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pone-0001516-g006: Lack of PSMC progenitor amplification and failure of endothelial progenitor cell differentiation.(a–b') β-gal staining on WT and CKO lungs crossed with the Fgf10LacZ reporter line. β-gal staining in the CKO lung (b) is severely reduced and the presence of single progenitor cells are apparent. (a'–b') Close up on the accessory lobe shows the presence of single Fgf10LacZ positive PSMC progenitor cells in the distal mesenchyme of the CKO lung. Lineage tracing of the Fgf10LacZ positive PSMC progenitor cells in CKO lungs (b') shows fewer cells are relocating around the bronchi compared to the WT lungs (a'). (c–d) IHC for β-catenin (brown staining) on paraffin sections of WT and CKO lungs crossed with the Fgf10LacZ reporter. (d) Presence of β-gal staining in the distal mesenchyme in the absence of β-catenin expression (arrow). (e–f) β-gal staining on WT and CKO lungs crossed with the Flk1LacZ reporter line. High magnification of E13.5 left lobes show an increase in Flk1LacZ expression in the CKO lung compared to WT lungs. Arrowheads illustrate the reduction in size of the sub-mesothelial mesenchymal domain containing the Fgf10 expressing PSCM progenitors and in which no Flk1-positive cells are present. (g–h) Immunofluorescence staining for PECAM on E14.5 WT and CKO lungs. Absence of PECAM in CKO lungs (f). (i–j) Immunofluorescence staining for endothelial-Claudin5 on E14.5 WT and CKO lungs. Absence of endothelial-Claudin5 in CKO lungs (f). (k–l) β-gal staining on E13.5 WT and CKO embryos crossed with the Flk1LacZ reporter line. CKO embryos (l) show and increased expansion of Flk1LacZ positive angioblasts throughout the embryonic mesenchyme compared to WT embryos (k). (m–n) Intracardiac India ink injection of E13.5 WT and CKO embryos. CKO embryos show defects in vasculogenesis and leakage of India ink from premature blood vessels is apparent (n) compared to WT embryos (m).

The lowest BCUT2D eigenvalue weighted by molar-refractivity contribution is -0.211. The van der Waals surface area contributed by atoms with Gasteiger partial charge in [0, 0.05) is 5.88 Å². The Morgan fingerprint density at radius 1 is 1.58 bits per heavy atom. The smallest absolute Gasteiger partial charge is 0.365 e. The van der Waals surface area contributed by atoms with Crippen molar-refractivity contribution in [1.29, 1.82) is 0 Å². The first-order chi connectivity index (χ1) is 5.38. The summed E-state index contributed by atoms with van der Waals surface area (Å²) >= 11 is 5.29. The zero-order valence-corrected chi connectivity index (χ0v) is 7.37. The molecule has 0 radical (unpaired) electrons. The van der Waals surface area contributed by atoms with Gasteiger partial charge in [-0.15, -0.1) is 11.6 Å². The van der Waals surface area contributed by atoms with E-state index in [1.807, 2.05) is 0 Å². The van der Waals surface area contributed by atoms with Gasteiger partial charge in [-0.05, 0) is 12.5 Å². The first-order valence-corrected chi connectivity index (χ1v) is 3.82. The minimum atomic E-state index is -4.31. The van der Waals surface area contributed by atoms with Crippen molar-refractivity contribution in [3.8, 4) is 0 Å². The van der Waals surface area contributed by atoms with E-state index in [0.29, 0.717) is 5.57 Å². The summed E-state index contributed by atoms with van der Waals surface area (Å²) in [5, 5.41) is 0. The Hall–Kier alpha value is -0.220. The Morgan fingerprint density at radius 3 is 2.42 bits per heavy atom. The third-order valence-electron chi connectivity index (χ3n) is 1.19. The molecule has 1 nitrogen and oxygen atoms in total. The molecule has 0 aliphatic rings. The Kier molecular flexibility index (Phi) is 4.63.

Mentions: So far, we have provided experimental evidence suggesting that CKO deletion of β-catenin in the lung mesenchyme perturbs the amplification but not the differentiation of the PSMC progenitors into smooth muscle cells. To directly visualize the fate of the Fgf10-expressing progenitors, we crossed our mutant mice with a previously published Fgf10LacZ enhancer-trap line [38]. Due to the stability of the LacZ protein, this line can be used to lineage trace transiently the Fgf10 expressing PSMC progenitors [9]. CKO lungs showed a marked reduction in Fgf10/LacZ expressing progenitors in the distal mesenchyme at E13.5 vs. WT lungs (Fig. 6b,a). Close analysis of the accessory lobe further illustrated the presence of single progenitor cells in the distal mesenchyme of the CKO lung (Fig 6b',a' arrowhead) and patchy LacZ expression around the bronchi compared to WT lungs (Fig. 6b',c' arrows). Immunhistochemistry for β-catenin on paraffin sections of CKO lungs crossed with the Fgf10LacZ reporter reveals that expression of Fgf10 in the distal mesenchyme of CKO lungs is not due to the lack of recombination of the ß-cateninflox allele (Fig. 6c,d). This confirms our previous observation that ß-catenin signaling in the lung mesenchyme is important for the amplification of the PSMC progenitors or transient amplifying cells. We then examined whether the loss of ß-catenin signaling affects the differentiation of the lung mesenchyme into endothelial cells. For this, CKO lungs were generated in a Flk1LacZ reporter background [39], which expresses LacZ under the control of the endogenous Flk1 promoter. Flk1 is an early marker of angioblast and its expression is maintained in mature endothelial cells [39]. Interestingly, Flk1 expression was highly upregulated throughout the entire CKO embryo (Fig. 6k,l) including the lungs (Fig. 6e,f). Ablation of mesenchymal ß-catenin signaling therefore did not seem to interfere with the specification and amplification of the angioblast. However, PECAM and endothelial-Claudin5 staining on CKO lungs vs. WT lungs revealed an impaired differentiation of the angioblasts into mature endothelial cells and blood vessels in the CKO lungs vs. WT lungs (Fig. 6g–j). We also examined the pattern of vasculature by injecting India ink in the left ventricle of the CKO and WT hearts, only to find a clear defect in vasculogenesis throughout the CKO embryo (Fig. 6m,n). Leakage of India ink from abnormal and immature blood vessels could be observed throughout the CKO embryo. A similar underdeveloped vascular system was also observed in Pitx2−/− embryos after Intracardiac India ink injection (supplemental Fig. S2). However, PECAM staining could still be detected in endothelial cells of Pitx2−/− embryos (data not shown) indicating a possible redundancy with other PITX or LEF1/TCF transcription factors. Our results indicate that inactivation of β-catenin in the mesenchyme inhibits the differentiation of angioblasts into mature endothelial cells. However, it is important to note that ablation of β-catenin in mature endothelial cells using the Tie2Cre driver line did not affect vasculogenesis and angiogenesis, or PECAM expression [40]. Tie2 expression starts later during endothelial cell differentiation and so our data suggests that ß-catenin signaling is an important regulator of early endothelial cell development [41], [42].